APSNet Semi-Weekly Bulletin, April 3, 2008

Recommended Citation

"APSNet Semi-Weekly Bulletin, April 3, 2008", APSNet Semi-Weekly Bulletin, April 03, 2008, https://nautilus.org/apsnet/apsnet-3-april-2008/

APSNet 3 April 2008

  1. Star Wars: the Next Episode
  2. Australia’s Nuclear Dilemma: Dependence, Deterrence or Denial?
  3. Labor Resurrects Howard’s Uranium Plan
  4. Australia Accused of Helping Spark Fiji Coup
  5. Rudd Backs Asia-Pacific Security Forum
  6. NATO Seeks to Rewrite Afghan Script
  7. Former East Timor Refugees Demand Govt Attention
  8. How Soon Can Donors Exit From Post-Conflict States?

1. Star Wars: the Next Episode, Paul Dibb and Geoffrey Barker, AFR* 2008-04-03

The Rudd government appears to be loitering with intent to step up cooperation with the United States on the development of strategic ballistic missile defences. Foreign Minister Stephan Smith obviously accepts that effective missile defences are now technologically feasible and might be in Australia’s national interest.
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2. Australia’s Nuclear Dilemma: Dependence, Deterrence or Denial? Raoul E. Heinrichs, Security Challenges*, Volume 4, Number 1, 2008, pp. 55-67

An outright offensive deterrent is not the only mechanism which might eventually reduce Australia’s reliance on the US nuclear umbrella. An Australian Ballistic Missile Defence (BMD) shield, by shifting to a strategy of nuclear denial, may in time reduce the burden on the United States to maintain a credible offensive threat against Australian adversaries.
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3. Labor Resurrects Howard’s Uranium Plan, Katharine Murphy, Age, 2008-04-02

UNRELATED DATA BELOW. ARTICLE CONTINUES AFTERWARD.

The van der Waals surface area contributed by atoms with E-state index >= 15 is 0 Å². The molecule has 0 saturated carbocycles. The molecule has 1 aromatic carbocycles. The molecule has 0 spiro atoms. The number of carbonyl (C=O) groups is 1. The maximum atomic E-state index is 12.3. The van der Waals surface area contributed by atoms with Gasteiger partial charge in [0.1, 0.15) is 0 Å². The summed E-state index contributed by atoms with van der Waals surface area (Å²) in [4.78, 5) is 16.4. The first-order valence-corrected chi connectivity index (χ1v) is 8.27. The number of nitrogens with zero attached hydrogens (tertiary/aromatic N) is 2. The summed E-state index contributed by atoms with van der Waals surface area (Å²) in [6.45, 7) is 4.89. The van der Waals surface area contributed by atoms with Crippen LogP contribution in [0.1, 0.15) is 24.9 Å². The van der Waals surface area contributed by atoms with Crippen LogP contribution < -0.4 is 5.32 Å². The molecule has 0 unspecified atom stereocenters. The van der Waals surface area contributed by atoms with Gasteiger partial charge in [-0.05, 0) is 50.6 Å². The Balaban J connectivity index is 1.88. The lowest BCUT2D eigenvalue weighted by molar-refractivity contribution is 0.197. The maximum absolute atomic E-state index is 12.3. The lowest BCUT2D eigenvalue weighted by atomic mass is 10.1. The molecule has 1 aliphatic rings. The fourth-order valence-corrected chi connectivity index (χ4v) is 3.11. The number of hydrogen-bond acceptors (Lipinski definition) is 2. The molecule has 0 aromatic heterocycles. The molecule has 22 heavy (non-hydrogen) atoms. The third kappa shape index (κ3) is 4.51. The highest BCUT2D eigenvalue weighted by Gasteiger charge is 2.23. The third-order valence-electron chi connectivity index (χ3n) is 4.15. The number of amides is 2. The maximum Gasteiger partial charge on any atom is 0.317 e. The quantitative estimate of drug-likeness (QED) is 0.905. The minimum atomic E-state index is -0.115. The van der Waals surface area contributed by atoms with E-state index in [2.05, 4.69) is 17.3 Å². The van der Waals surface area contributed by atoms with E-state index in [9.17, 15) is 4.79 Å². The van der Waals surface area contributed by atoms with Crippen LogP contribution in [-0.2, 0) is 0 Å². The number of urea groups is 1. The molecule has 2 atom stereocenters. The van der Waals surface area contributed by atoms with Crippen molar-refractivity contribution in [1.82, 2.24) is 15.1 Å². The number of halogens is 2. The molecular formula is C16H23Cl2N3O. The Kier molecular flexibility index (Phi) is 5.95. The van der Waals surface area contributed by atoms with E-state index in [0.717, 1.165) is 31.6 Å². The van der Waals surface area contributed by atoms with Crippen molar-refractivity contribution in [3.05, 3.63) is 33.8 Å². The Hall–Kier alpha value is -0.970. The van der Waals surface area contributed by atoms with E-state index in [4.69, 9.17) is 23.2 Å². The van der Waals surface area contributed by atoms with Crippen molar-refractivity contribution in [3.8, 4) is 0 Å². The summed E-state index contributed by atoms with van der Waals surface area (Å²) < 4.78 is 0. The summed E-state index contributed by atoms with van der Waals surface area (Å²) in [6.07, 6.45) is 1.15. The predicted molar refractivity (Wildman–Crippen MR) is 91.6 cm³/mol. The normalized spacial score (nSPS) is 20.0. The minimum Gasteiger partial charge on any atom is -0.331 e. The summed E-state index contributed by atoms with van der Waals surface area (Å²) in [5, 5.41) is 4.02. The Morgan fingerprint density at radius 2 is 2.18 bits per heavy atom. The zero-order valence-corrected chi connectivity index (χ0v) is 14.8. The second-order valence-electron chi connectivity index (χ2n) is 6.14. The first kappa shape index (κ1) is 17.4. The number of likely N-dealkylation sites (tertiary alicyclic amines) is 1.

The Federal Government has quietly resurrected John Howard’s plan to expand uranium mining in Australia. Resources Minister Martin Ferguson says Australian uranium will play an important role in powering nuclear reactors in other countries wanting to cut their greenhouse gas emissions. He predicts substantial growth in nuclear power outside Australia.

4. Australia Accused of Helping Spark Fiji Coup, ABC, 2008-04-02

A new report has accused Australia of helping spark the December 2006 coup in Fiji by sending military forces to the country and has raised questions about possible plans for an invasion. The report by the Fiji Human Rights Commission is into events leading up to the coup, with a particular focus on Australia’s deployment of ships to nearby waters, and an alleged contingent of Special Air Service soldiers who flew in on a commercial flight.

5. Rudd Backs Asia-Pacific Security Forum, Age, 2008-04-01

Australia wants six-party talks on North Korea’s nuclear program to provide the basis for a new mechanism to deal with broader security issues in North Asia and the wider region. Mr Rudd would also like to see China more engaged in the area of development assistance, as its growing prosperity sees it move from aid recipient to donor.

6. NATO Seeks to Rewrite Afghan Script, Geoff Kitney, AFR* 2008-04-03

NATO insiders concede that it is time for a stocktake of the situation in Afghanistan and expect the Bucharest summit to produce a new strategic plan for the ISAF operation that will be sharper, better co-ordinated and better resourced. Almost daily NATO troops are dying in Afghanistan. Anything that Australia can contribute to reduce this toll will only serve to strengthen ties between NATO and Australian forces.
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7. Former East Timor Refugees Demand Govt Attention, Yemris Fointuna, Jakarta Post, 2008-02-04

Thousands of former East Timorese refugees occupied the Belu Legislative Council building demanding the central government explain why assistance has failed to reach them. This is the second such action staged by the group, who have chosen to become Indonesian citizens rather than return to their home country.

8. How Soon Can Donors Exit From Post-Conflict States? Satish Chand and Ruth Coffman, Working Paper Number 141, Center for Global Development, 2008- 03-07 [PDF, 316 KB]

In this paper we estimate the time and dollar costs of post-conflict rebuilding in Liberia, Mozambique, Solomon Islands and Timor-Leste. Our estimates, even under the most optimistic assumptions, suggest that it would be decades, possibly generations, before post-conflict states are ready to see donors leave.

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